recto: Study for the Head of a Soldier in the Battle of Anghiari
verso: Study for a Soldier
Leonardo da Vinci
(Vinci 1452 – 1519 Amboise)
|Medium:||red chalk on very pale pink prepared paper|
|Dimensions:||226 × 186 mm|
|Department:||Prints and Drawings|
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recto: Study for the Head of a Soldier in the Battle of AnghiariLeonardo was already over fifty when he was commissioned to decorate one of the long walls in the great hall in the Palazzo Vecchio, the Florentine town hall. The specified subject was the victory gained at Anghiari over the old rival Milan in 1440. Although such a prestigious commission must have been flattering to the painter, and his younger rival Michelangelo was working on a pair to the fresco, Leonardo once more began to work only after prolonged hesitation. Rather than the traditional fresco technique he experimented with a special slow-drying method, but met with failure. He had not yet finished the central scene when, in the poorly heated dank room the fresco began to decay. After this Leonardo abandoned the work completely, and a year later left Florence for good.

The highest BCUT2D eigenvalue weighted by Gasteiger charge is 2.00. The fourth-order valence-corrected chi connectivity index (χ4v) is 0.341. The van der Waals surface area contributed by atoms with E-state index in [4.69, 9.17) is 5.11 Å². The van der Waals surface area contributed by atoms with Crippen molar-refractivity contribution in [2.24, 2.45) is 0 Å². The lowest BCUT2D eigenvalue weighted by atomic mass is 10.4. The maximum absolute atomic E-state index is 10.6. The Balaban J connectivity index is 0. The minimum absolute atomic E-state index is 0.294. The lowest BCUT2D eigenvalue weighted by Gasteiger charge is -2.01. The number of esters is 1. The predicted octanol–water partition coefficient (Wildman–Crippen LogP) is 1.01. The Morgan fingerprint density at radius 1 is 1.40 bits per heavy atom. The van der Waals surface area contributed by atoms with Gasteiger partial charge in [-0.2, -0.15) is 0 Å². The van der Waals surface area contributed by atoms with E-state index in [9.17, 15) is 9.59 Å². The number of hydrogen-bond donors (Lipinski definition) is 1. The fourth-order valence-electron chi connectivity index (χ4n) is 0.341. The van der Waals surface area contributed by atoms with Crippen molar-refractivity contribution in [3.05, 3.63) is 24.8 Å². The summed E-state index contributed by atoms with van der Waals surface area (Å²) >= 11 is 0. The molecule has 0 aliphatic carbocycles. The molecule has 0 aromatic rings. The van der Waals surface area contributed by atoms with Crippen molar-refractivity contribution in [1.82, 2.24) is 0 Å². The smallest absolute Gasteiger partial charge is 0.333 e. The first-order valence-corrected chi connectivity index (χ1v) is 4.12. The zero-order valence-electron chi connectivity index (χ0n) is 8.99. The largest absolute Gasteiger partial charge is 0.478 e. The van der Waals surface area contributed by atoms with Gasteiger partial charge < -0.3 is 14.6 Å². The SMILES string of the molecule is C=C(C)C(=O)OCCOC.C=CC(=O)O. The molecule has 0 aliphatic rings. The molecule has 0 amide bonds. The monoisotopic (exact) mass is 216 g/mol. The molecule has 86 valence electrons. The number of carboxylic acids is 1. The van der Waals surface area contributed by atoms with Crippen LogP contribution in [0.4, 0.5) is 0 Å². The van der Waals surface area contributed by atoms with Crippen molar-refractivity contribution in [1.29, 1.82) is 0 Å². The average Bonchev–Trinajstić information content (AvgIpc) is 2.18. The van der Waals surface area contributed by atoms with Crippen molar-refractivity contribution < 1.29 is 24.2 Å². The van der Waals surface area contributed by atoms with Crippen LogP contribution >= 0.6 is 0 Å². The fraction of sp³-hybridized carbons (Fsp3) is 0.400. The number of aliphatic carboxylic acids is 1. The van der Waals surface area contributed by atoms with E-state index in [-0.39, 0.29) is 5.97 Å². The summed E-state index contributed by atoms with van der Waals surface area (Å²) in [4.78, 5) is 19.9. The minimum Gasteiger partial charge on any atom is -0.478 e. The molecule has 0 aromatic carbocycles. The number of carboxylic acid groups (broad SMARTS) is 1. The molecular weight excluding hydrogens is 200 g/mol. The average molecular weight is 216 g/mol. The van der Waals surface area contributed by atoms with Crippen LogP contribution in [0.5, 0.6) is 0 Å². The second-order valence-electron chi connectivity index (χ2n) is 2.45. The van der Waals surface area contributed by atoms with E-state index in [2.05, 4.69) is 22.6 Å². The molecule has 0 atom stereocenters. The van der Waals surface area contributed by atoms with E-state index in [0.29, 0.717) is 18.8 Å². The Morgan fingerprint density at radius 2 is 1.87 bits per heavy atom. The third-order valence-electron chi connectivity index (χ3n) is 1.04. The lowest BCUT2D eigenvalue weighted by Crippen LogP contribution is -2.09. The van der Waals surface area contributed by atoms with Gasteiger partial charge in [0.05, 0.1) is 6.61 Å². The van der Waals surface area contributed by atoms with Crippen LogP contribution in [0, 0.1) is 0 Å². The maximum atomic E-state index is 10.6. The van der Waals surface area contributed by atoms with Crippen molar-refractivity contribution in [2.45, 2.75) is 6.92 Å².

While the fresco, which fell victim to subsequent alterations to the hall, is known through several contemporary reports and copies, barely half a dozen drawings for the work in Leonardo's own hand survives. Made in the last stage of the preparations, these head studies, with their vividness for being done from a live model, their dramatic expression, the highlights and deep tones creating the characteristic Leonardine chiaroscuro contrasts, count as some of the master's most excellent drawings. They also faithfully convey the staggering horror of the soldiers' cruel warring fury as they rush at each other with unbridled ferocity in the heat of battle, a state Leonardo called pazzia bestialissima, the most bestial madness.